By Louis Iba
THE International Air Transport Association (IATA) has called on the Federal Government to respect international agreements requiring nations to ensure foreign airlines are able to repatriate their revenues out of the countries they are operating in. IATA which monitors blocked funds globally, currently in excess of $5 billion listed top two countries blocking the repatriation of airline funds as Venezuela and Nigeria. In Nigeria, IATA said the total airline funds blocked from being repatriated is nearing $600 million.
“Air connectivity is vital to all economies. The airline industry is a competitive business operating on thin margins,” said Tony Tyler, IATA’s Director General and CEO.
“In Nigeria, repatriation issues arose in the second half of 2015 when demand for foreign currency in the country outpaced supply and the country’s banks were not able to service currency repatriations.
“So the efficient repatriation of revenues is critical for airlines to be able to play their role as catalysts for economic activity. It is not reasonable to expect airlines to invest and operate in nations where they cannot efficiently collect payment for their services,” he added.
The Federal Government, however, is currently engaging the airlines and the aviation industry, seeking possible measures to make the funds available to the airlines. Already, Spanish and American carriers, Iberia and United Airlines have announced they are pulling out of Nigeria following their inability to repatriate earnings made in the country back home. Last week, it was rumoured that British Airways was also tinkering with the idea of suspending its services to Nigeria but the airline, however, came out to debunk the rumours. Meanwhile, the National Union of Air Transport Employees (NUATE) has urged the government to step up effort in ensuring that foreign airlines get their monies out of Nigeria to meet investments and other logistics commitments back home.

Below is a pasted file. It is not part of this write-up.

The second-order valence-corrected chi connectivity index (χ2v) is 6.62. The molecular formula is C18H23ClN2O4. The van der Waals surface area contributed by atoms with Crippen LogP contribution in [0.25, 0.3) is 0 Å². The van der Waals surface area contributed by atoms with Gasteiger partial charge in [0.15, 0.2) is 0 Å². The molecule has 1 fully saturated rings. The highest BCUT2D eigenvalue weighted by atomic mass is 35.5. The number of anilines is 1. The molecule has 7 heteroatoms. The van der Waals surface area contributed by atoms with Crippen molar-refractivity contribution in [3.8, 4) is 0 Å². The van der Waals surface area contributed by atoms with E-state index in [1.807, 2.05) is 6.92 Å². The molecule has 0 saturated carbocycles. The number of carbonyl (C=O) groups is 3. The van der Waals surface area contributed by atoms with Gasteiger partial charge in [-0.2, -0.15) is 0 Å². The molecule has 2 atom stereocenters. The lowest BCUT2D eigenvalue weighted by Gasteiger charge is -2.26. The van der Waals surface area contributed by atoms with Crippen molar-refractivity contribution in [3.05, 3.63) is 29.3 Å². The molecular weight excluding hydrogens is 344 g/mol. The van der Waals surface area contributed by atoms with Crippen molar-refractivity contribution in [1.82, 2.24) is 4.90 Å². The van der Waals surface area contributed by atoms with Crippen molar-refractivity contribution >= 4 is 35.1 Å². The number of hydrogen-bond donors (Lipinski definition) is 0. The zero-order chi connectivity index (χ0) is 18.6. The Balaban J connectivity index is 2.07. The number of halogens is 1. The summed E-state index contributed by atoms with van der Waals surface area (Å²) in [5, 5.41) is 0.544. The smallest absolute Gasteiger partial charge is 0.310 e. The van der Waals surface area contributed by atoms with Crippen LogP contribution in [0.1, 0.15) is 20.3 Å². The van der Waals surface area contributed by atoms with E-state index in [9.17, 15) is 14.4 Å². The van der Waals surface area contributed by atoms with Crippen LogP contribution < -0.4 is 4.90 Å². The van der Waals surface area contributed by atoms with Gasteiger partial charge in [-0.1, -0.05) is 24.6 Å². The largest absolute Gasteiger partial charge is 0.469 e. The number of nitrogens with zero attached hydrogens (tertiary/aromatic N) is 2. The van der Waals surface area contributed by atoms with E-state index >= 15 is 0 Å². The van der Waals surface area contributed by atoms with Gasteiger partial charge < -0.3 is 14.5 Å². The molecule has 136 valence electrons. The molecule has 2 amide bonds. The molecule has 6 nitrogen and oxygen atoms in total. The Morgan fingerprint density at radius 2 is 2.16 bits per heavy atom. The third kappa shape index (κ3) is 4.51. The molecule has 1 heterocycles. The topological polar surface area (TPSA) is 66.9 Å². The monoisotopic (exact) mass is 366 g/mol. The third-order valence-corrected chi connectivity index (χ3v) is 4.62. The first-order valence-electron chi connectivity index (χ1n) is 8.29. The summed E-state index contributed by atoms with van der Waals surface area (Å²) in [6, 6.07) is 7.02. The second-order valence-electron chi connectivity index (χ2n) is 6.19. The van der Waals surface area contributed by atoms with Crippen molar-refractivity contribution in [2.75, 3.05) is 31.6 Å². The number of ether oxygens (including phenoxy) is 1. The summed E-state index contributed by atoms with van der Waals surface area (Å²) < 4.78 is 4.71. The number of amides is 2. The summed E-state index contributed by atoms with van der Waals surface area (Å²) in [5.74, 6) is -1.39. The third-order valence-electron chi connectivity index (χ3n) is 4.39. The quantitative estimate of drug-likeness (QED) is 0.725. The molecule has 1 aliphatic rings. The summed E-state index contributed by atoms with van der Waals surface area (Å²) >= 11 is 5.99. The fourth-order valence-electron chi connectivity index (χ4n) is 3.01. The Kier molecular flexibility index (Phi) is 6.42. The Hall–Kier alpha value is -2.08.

According to the union, about 2,000 direct and indirect jobs could be lost in the industry if more of the major airlines flying into the country are forced to shut down their operations due to the country’s huge indebtedness to them.
“Blocked funds are a problem in a diverse group of countries, some of which are undergoing significant economic challenges particularly with a fall-off in oil revenues,” said Tyler, the IATA boss. He said there are five countries (Nigeria and Venezuela, Sudan, Egypt and Angola) that are currently hindering airlines’ repatriation of incomes.
“One thing all five nations have in common is the urgent need for robust air connectivity that is being hampered by airlines’ difficulty in repatriating funds,” said Tyler.